Friday, July 20, 2012
Celeste Pagano (Oklahoma City) has posted Where’s the Beach? Coastal Access in the Age of Rising Tides (Southwestern U. Law Review) on SSRN. Here's the abstract:
As the dynamic and shifting strips of real estate we call beaches have for centuries raised tensions between public and private ownership and use, a variety of common law doctrines have evolved to manage those tensions. Legal scholars have championed one less-developed doctrine, rolling easements, as the solution to preserving beach access in the face of accelerating shoreline movements expected due to climate change. Stated simply, rolling easements allow for the public’s right to access a beach, once established under any of a variety of common law means, to migrate or “roll” with the movement of the beach itself.
Until recently, rolling easements were presumed by many to be the law of the State of Texas. Recently, the Texas Supreme Court decided this was not the case. After a five-year legal battle, the Court held in Severance v. Patterson that beach access easements do not “roll” when there are sudden shifts in the shape of a shoreline. In doing so, the Court upended decades of Texas precedent and signaled the beginning of the end of public access to many previously free and open beaches. The Court’s reasoning rested largely on the application of the doctrine of avulsion, a centuries-old rule that is often recited but, in reality, so seldom applied to take away coastal access rights from the public that it is does not accurately reflect any “rule” at work in most of our coastal states. Instead, most of the very few American courts addressing sudden losses of land along coastlines have found ways to preserve public beach access once it exists. This accords with the multivalent values inherent in beachfront land, and with the particular weakness of the expectation interest in physically-shifting real estate. It is therefore my contention that the Court in Severance incorrectly applied a doctrine that has always had an uneasy place in property law and ill serves the contemporary reality of beaches that are retreating due to sea level rise.
Thursday, July 19, 2012
Over at the Faculty Lounge, Al Brophy has a very thoughtful meditation on the future of the Joe Paterno statue in State College. Al writes, "There are a lot of factors one should consider in statue removal - like who had a say in the inital placement, what was known at the time of placement, what is known now, and the meaning of the statue now. A lot of those factors counsel in favor of removal, I suppose . . . . But I continue to think that the monument should be left up; now it can serve as a reminder of what happened." Al's sentiments are echoed in Ta-nehisi Coates' recent New York Times' column. Coates makes the case that removing the statue amounts to erasing history.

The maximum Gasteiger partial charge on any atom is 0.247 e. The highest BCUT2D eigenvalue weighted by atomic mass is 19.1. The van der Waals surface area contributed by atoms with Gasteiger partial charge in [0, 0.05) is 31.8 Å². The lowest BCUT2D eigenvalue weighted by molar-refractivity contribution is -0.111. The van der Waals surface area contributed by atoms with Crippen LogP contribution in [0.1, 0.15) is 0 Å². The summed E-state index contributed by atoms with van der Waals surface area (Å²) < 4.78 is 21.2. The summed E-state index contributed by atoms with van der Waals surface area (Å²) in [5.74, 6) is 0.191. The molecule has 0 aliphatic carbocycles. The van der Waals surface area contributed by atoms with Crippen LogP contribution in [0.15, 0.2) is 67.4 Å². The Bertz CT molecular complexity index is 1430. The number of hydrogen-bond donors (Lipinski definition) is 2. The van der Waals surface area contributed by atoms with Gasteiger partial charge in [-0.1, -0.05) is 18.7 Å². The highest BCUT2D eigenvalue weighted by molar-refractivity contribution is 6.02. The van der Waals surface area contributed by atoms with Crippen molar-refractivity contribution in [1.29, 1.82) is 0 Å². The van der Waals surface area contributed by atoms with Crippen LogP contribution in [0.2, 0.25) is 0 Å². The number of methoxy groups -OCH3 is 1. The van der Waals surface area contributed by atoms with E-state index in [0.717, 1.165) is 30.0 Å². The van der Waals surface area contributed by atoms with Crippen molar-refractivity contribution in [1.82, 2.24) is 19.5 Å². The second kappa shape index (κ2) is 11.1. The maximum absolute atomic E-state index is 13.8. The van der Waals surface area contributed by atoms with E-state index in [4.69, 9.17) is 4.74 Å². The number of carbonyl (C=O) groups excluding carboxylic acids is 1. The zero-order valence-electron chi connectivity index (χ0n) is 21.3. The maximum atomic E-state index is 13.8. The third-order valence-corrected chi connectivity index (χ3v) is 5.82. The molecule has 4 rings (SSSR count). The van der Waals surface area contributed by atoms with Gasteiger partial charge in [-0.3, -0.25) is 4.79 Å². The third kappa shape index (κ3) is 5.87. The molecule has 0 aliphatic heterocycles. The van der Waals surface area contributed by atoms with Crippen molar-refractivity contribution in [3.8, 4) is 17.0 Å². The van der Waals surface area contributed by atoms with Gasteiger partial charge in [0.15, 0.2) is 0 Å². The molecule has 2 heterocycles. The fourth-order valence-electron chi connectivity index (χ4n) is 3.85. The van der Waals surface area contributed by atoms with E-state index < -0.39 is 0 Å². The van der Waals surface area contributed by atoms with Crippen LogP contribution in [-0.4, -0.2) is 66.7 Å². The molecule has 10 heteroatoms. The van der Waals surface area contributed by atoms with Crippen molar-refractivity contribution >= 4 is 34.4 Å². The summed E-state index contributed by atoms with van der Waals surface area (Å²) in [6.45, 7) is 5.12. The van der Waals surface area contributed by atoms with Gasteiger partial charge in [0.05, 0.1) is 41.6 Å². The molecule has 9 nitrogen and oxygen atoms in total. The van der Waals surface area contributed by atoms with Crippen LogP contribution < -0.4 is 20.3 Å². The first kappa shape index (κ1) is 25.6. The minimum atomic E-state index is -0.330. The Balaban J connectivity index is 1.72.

Although Al's position carries some real theoretical punch, I want to argue that it would be a mistake to leave the Joe Paterno statue intact.
On the larger point, I don't fully agree with the proposition that removing monuments amounts to "rewriting history." The fundamental difficulty with that position is that the landscape has never been a neutral record of the past. The built environment has always worked as a normative discourse fashioned by powerful groups and used to express messages about who belongs and who does not. Thus, changing the composition of a jurisdiction’s monuments does not erode any universal truth. Here in Kentucky, for example, there's a statue of Jefferson Davis under the rotunda of the capitol building with the inscription "Patriot - Hero - Statesman." Many Kentuckians remian committed to the proposition that removing the statue amounts to whitewashing Kentucky's history in the name of political correctness. But that just isn't true as a factual matter. Kentucky never seceded. Thousands and thousands of its sons died in the defense of Union. The statue isn't about history. It's about sending a (government sanctioned) message that blacks aren't welcome.
On the specific issue of the Joe Paterno statue, I don't think that leaving the sculpture intact would serve as a particularly good reminder of the shameful events at Penn State. The aesthetics of statue--it depicts a creepy-looking Paterno running onto a football field with his finger in the air--convey nothing about child abuse, shame, moral frailty, or abuse of power. Over time, the intact statue may do more to re-deify Paterno than address the problems so entrenched in the culture of Penn State. Moreover, I don't think Sandusky's victims, many of whom still live in State College, should be forced to confront a corporeal rendering of the man who may have enabled his conduct.
The best course of action, I argue, would be to remove the statue and then hold some kind of memorial competition to find its replacement. Done correctly, the destuction of the Paterno statue could initiate a process of critically rethinking what values the community holds and who deserves the honor of being remembered in steel and stone. A community-wide deliberation about what should replace Paterno would do more to promote reflection and sophisticated thought than simply leaving the statue intact.
Katrin Anacker (George Mason), James Carr (Fannie Mae), & Archana Pradhan (National Community Reinvestment Coalition) have posted Analyzing Determinants of Foreclosure of Middle-Income Borrowers of Color in the Atlanta, GA Metropolitan Area on SSRN. Here's the abstract: